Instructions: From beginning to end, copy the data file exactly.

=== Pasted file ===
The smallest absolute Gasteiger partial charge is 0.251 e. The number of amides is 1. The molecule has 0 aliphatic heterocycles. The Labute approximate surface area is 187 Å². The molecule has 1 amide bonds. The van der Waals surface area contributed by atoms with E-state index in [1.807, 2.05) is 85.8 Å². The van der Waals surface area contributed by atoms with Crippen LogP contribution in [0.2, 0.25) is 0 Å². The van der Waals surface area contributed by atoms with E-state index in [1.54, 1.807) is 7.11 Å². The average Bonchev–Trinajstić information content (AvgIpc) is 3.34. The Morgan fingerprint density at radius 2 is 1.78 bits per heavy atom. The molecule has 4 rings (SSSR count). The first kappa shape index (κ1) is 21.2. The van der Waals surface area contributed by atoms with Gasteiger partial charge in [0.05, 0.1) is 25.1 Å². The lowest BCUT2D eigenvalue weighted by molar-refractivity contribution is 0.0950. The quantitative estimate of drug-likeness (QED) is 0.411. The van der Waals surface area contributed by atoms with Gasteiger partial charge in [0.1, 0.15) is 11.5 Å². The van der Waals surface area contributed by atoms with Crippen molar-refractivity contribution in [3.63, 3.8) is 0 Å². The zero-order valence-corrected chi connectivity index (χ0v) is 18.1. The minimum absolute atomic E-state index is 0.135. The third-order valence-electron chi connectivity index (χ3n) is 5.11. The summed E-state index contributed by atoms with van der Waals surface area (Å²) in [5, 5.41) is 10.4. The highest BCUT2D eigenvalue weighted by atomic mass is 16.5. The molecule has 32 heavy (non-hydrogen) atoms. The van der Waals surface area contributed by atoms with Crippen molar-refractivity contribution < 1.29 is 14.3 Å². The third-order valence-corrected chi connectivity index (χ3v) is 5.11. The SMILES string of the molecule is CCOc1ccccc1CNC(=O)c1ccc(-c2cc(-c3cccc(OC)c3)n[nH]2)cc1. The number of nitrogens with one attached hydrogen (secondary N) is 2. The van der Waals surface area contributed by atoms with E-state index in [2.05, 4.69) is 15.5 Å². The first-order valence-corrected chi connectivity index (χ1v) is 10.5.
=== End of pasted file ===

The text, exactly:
The smallest absolute Gasteiger partial charge is 0.251 e. The number of amides is 1. The molecule has 0 aliphatic heterocycles. The Labute approximate surface area is 187 Å². The molecule has 1 amide bonds. The van der Waals surface area contributed by atoms with E-state index in [1.807, 2.05) is 85.8 Å². The van der Waals surface area contributed by atoms with Crippen LogP contribution in [0.2, 0.25) is 0 Å². The van der Waals surface area contributed by atoms with E-state index in [1.54, 1.807) is 7.11 Å². The average Bonchev–Trinajstić information content (AvgIpc) is 3.34. The Morgan fingerprint density at radius 2 is 1.78 bits per heavy atom. The molecule has 4 rings (SSSR count). The first kappa shape index (κ1) is 21.2. The van der Waals surface area contributed by atoms with Gasteiger partial charge in [0.05, 0.1) is 25.1 Å². The lowest BCUT2D eigenvalue weighted by molar-refractivity contribution is 0.0950. The quantitative estimate of drug-likeness (QED) is 0.411. The van der Waals surface area contributed by atoms with Gasteiger partial charge in [0.1, 0.15) is 11.5 Å². The van der Waals surface area contributed by atoms with Crippen molar-refractivity contribution in [3.63, 3.8) is 0 Å². The zero-order valence-corrected chi connectivity index (χ0v) is 18.1. The minimum absolute atomic E-state index is 0.135. The third-order valence-electron chi connectivity index (χ3n) is 5.11. The summed E-state index contributed by atoms with van der Waals surface area (Å²) in [5, 5.41) is 10.4. The highest BCUT2D eigenvalue weighted by atomic mass is 16.5. The molecule has 32 heavy (non-hydrogen) atoms. The van der Waals surface area contributed by atoms with Crippen molar-refractivity contribution < 1.29 is 14.3 Å². The third-order valence-corrected chi connectivity index (χ3v) is 5.11. The SMILES string of the molecule is CCOc1ccccc1CNC(=O)c1ccc(-c2cc(-c3cccc(OC)c3)n[nH]2)cc1. The number of nitrogens with one attached hydrogen (secondary N) is 2. The van der Waals surface area contributed by atoms with E-state index in [2.05, 4.69) is 15.5 Å². The first-order valence-corrected chi connectivity index (χ1v) is 10.5.